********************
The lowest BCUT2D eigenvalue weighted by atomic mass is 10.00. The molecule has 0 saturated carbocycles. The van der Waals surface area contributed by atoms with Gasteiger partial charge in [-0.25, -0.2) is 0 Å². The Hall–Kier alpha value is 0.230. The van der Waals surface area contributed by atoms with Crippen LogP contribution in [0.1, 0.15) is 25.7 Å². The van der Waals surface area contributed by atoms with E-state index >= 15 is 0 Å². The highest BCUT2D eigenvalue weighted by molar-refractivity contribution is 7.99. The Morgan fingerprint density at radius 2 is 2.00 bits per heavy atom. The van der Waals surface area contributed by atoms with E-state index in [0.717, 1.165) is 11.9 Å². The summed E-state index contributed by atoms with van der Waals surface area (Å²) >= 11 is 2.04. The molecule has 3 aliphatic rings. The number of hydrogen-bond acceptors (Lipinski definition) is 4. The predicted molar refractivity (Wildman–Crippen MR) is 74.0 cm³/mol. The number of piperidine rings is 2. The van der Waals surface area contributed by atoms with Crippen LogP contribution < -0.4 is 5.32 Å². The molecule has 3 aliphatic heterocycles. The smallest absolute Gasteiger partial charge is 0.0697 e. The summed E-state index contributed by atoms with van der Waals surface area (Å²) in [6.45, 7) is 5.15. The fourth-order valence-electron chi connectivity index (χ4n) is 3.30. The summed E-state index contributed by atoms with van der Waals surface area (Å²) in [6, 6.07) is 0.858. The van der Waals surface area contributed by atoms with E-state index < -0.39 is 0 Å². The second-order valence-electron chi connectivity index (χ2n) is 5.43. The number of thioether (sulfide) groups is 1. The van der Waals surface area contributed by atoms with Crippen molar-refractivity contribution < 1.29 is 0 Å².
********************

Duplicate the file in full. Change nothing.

The lowest BCUT2D eigenvalue weighted by atomic mass is 10.00. The molecule has 0 saturated carbocycles. The van der Waals surface area contributed by atoms with Gasteiger partial charge in [-0.25, -0.2) is 0 Å². The Hall–Kier alpha value is 0.230. The van der Waals surface area contributed by atoms with Crippen LogP contribution in [0.1, 0.15) is 25.7 Å². The van der Waals surface area contributed by atoms with E-state index >= 15 is 0 Å². The highest BCUT2D eigenvalue weighted by molar-refractivity contribution is 7.99. The Morgan fingerprint density at radius 2 is 2.00 bits per heavy atom. The van der Waals surface area contributed by atoms with E-state index in [0.717, 1.165) is 11.9 Å². The summed E-state index contributed by atoms with van der Waals surface area (Å²) >= 11 is 2.04. The molecule has 3 aliphatic rings. The number of hydrogen-bond acceptors (Lipinski definition) is 4. The predicted molar refractivity (Wildman–Crippen MR) is 74.0 cm³/mol. The number of piperidine rings is 2. The van der Waals surface area contributed by atoms with Crippen LogP contribution < -0.4 is 5.32 Å². The molecule has 3 aliphatic heterocycles. The smallest absolute Gasteiger partial charge is 0.0697 e. The summed E-state index contributed by atoms with van der Waals surface area (Å²) in [6.45, 7) is 5.15. The fourth-order valence-electron chi connectivity index (χ4n) is 3.30. The summed E-state index contributed by atoms with van der Waals surface area (Å²) in [6, 6.07) is 0.858. The van der Waals surface area contributed by atoms with E-state index < -0.39 is 0 Å². The second-order valence-electron chi connectivity index (χ2n) is 5.43. The number of thioether (sulfide) groups is 1. The van der Waals surface area contributed by atoms with Crippen molar-refractivity contribution < 1.29 is 0 Å².